Exactly. And since Capitalism impoverishes society by extending inequality (an empirical fact) then it's obvious that the system itself needs to go. The only way to enrich society as a whole is by achieving egalitarianism and Anarchism is the only tactic which has shown even a modicum of success in this regard.

          • http://intensedebate.com/people/db0 db0

            We fix it by forcing all comers to assume the risks and costs as well as the profits. That will be inherent in the new resource-constrained economy. It might be heretical for you, but these theories are layed out very well in the book Natural Capitalism.

            It's not about it being heretical. it's about being Utopian. As I said again, you have no idea how to reach this Natural Capitalism, only vague faith that "it will happen". I've already shown you how it cannot happen through republics and the best you could master was a misguided tu quoque.

          • http://intensedebate.com/people/BlackSun BlackSun

            Please read Natural Capitalism by Amory Lovins. It is very specific. it's not faith-based at all.

          • http://intensedebate.com/people/db0 db0

            Fine. Then please read an Anarchist FAQ. It is also very specific and counters all the arguments you've put forth thus far, as well as answers all the misconceptions you have about Anarchism.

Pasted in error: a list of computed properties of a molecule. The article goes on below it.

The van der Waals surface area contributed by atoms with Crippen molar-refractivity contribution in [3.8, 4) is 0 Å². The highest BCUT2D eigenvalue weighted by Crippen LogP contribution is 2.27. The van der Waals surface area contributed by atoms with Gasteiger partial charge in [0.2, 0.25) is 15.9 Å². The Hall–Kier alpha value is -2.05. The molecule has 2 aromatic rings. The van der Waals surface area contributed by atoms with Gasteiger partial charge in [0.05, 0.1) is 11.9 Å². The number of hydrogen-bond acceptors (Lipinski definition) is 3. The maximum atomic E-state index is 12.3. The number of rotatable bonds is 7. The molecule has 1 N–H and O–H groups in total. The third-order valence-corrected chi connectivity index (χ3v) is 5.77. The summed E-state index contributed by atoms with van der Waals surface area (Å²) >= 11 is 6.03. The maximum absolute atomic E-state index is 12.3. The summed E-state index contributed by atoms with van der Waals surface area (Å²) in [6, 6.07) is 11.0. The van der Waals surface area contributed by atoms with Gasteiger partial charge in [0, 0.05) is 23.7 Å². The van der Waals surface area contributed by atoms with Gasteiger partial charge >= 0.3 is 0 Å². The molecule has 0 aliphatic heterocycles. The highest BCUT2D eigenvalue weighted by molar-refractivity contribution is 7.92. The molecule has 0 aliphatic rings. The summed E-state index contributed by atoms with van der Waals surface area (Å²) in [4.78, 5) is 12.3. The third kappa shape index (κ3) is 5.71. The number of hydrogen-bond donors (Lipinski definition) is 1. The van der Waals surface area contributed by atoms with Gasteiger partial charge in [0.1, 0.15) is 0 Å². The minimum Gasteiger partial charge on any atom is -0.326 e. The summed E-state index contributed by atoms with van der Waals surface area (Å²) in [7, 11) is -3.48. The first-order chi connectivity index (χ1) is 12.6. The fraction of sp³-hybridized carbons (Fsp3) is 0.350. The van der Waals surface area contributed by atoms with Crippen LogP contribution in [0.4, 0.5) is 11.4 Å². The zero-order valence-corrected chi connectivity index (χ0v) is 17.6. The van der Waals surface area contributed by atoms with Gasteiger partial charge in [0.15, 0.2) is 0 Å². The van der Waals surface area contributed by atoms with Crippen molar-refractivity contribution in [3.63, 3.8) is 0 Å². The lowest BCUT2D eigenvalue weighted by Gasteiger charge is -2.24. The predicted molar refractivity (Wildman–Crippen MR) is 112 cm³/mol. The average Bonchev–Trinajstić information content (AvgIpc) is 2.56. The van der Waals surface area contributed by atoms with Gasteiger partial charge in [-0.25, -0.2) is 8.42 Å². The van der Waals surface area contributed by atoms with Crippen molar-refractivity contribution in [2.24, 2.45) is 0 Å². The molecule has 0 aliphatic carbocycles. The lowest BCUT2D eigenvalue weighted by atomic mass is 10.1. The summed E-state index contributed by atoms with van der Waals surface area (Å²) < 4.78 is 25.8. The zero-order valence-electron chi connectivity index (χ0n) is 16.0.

• http://intensedebate.com/people/db0 db0

            Governments have pushed fossil fuels and once-through manufacturing methods, granting them tax breaks and subsidies in the interest of growth

            And yet, you don't even wonder why this is. Why governments are somehow taking care of the interests of those with most money (Oil capital). No, you somehow expect governments to change their minds by good eco-rhetoric and good arguments. As if that has ever affected politicians.

          • http://intensedebate.com/people/BlackSun BlackSun

            I don't wonder because I know why. It was started in a time when it seemed the Earth's resources were unlimited. We got a good couple of hundred years growth out of the deal. Time to change.

          • http://intensedebate.com/people/db0 db0

            You have already decided what is best and are just looking for the confirmation bias.

            The government has always been taking care of the interests of those with the most money, wether financial capitalist (see last 30 years) or industrial capitalists (not only oil). The state of the environment is irrelevant. Only the money the lobbyist have.

            You still have no idea how to change that, except nice rhetoric. "Time to change" sounds very much like "Hope" and we've all seen how well that is working.

          • http://intensedebate.com/people/db0 db0